Faithfully Flat [installation]

Phẳng Chung Thủy


+ 1:30 of scale installation & artist’ books showcase . VIASM – Institute for Advanced Study in Mathematics & Manzi Art Space – Hanoi, Vietnam – Jul 2014 [+link]

+ North Branch Projects, Chicago, USA – Jun 2014 [+link]

+ Joan Flasch Artists’ Book Collection . School of the Art Institute of Chicago . USA – May 2014 [+link]

Faithfully in Latin is fideliter
Flat in Latin is planus

In mathematical language, faithfully flat means flat plus surjective. A faithfully flat module is always flat and faithful. But generally the converse does not hold.

In our conversation, I asked Ngo Bao Chau, who is best known for proving the fundamental lemma for automorphic form proposed by Robert Langlands and Diana Shelstad, how to visualize the term faithfully flat in terms of language in general, Dr. Ngo responded: “While a screw is a threaded fastener used to hold objects together, faithfully flat can be visualized as a screw to hold the origin of modified mathematical patterns.”
I apply the term faithfully flat used in mathematic for the title of my ongoing art project. This project, which is seemingly paradoxical to the meaning of the title, has arisen from my long-held fascination for the form of the dislocation of language and the conceptual space opened up within interpretation. I am also concerned about the connection between language and its own visual form, in terms of structure or sound. I imagine those dislocations, gaps and the shifts have been shaped in a world where languages are interpreted in different ways, structurally, systematically and vocally, where people lose each other and lose themselves, where all torn pieces of different cultures, histories and human knowledge are collaged together. Here, faithfully flat can be understood as ‘the virtual place’ that contains the crucial code to decipher any kind of languages. It holds the identity, the truth, and the origin. Does that place really exist? To explore the answer, I started my journey since the beginning of 2013, thinking – reading – performing – building this phase-to-phase project.

Phase One of the exhibition can be seen as an experimental laboratory, formed by a series of my performances without any audience, except about 15 mathematic students sitting in the same room with me who were not aware of that I was performing. This series of no-audience performances took place for 2 days a week, 1 hour 50 minutes a day, at the Affine Grassmannian Class under the instruction of Ngo Bao Chau, professor of Mathematics at The University of Chicago, from January 1st to March 13th, 2014. Considering advanced mathematics is a language with limited accessibility by general people, with this performance, I became a ‘sketch taker’ who didn’t understand a thing but just simply drew and wrote down in her sketchbook all the mathematical language and images that Dr. Ngo wrote on the black board to explain and prove his fundamental lemma to the students. Here, all words written on the black board appeared and are absorbed by the artist, who has a little access to the advanced mathematical language, as images and as concepts. Following and imitating every white chalk line on the black board made by the mathematician, I put the ‘focal stress’ not on the time-based act of performing itself, but on the product or the aftermath created by the time-based performances which was to trace an unknown language through the performance artist.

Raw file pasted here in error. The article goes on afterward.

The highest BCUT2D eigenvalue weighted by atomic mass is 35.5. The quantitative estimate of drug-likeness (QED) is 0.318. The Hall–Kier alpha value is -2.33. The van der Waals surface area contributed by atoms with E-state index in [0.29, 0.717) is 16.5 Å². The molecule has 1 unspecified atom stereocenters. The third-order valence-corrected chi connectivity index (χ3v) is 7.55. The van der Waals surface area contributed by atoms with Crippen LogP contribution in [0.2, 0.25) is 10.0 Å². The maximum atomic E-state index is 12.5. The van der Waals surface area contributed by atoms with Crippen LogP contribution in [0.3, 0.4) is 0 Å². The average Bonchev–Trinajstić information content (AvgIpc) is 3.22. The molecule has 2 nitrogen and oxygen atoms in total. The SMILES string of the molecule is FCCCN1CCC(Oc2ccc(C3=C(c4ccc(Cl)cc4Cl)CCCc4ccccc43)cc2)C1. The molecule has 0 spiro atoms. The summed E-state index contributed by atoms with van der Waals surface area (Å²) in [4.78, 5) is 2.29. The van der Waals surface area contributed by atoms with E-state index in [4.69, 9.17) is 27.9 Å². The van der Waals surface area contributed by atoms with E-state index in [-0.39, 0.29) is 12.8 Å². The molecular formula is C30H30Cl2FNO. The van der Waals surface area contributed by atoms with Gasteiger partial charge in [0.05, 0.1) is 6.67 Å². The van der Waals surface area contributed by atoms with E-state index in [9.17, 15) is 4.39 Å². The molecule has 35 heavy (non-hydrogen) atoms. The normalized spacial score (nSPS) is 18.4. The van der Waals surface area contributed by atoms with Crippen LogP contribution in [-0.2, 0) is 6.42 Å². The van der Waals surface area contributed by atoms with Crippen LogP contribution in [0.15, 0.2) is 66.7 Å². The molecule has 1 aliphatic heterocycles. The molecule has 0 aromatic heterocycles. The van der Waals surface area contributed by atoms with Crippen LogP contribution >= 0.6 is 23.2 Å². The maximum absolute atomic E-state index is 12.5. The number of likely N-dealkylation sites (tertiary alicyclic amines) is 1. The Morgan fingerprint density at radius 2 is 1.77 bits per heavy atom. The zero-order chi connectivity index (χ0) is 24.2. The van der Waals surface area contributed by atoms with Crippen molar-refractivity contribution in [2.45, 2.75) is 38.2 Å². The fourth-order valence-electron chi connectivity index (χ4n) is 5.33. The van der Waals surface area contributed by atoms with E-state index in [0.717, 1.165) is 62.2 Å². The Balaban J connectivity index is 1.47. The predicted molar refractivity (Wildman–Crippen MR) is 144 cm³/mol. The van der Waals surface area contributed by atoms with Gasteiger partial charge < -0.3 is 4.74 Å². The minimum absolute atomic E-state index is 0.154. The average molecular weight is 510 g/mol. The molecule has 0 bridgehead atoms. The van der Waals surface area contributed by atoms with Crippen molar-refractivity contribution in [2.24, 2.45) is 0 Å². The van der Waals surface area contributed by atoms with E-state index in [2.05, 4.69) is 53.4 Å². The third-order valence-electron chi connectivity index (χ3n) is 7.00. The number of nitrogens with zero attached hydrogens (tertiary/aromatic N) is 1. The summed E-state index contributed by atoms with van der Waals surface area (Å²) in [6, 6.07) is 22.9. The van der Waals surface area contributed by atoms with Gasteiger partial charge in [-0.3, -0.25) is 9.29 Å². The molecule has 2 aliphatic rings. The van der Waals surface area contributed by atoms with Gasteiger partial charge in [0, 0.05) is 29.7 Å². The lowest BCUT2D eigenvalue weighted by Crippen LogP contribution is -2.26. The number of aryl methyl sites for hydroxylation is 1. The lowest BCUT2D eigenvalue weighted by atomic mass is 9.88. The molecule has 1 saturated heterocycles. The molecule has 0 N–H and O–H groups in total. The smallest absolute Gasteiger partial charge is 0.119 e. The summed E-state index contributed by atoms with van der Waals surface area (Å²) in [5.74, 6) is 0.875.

Dr. Ngo was invited to interact in Phase One by layering the transparent papers onto the sketches, page by page, where mathematical language was converted into visual language with a lot of gaps in terms of misinterpretation and then he would try to fill the gaps. In his effort to correct the sketches, he was also lost at times to understand what was written down by the performer, and as a result, he would mark a smiley face or a question mark onto the obscure image. To the artist, the mathematician has been creating a concrete poetry with abstract spirit. The empty spaces formed around his words and symbols in the transparent papers can be seen as faithfully flat.

The products of these two no-audience-durational-performances – the sketches drawn by the artist and the corrections made by the mathematician, was sent to embroiderers to trace and embroider the lines in silver and black, respectively, onto thin silk. In this third process, the visual images and its languages have been shifted and modified one more time.

Andy Warhol said: “I am afraid that if you look at a thing long enough, it loses all of its meaning.” I understand this phrase in the context that when we look at a thing long enough, it loses all of its original meaning to open a totally new meaning for the same physical thing. That is what I experienced when I performed in the advanced mathematics class.

I invite the audience step into the faithfully flat world. The installation also includes sound installation – the sounds from the classroom of Dr. Ngo Bao Chau where I performed from January 1st to March 13th, 2014 were recorded then mixed to create the sound of a faithfully flat world.

This project won’t be possible without the collaboration of Dr. Ngo Bao Chau, the sponsor of Joan Flasch Artists’ Books Collection, and the Fulbright Program.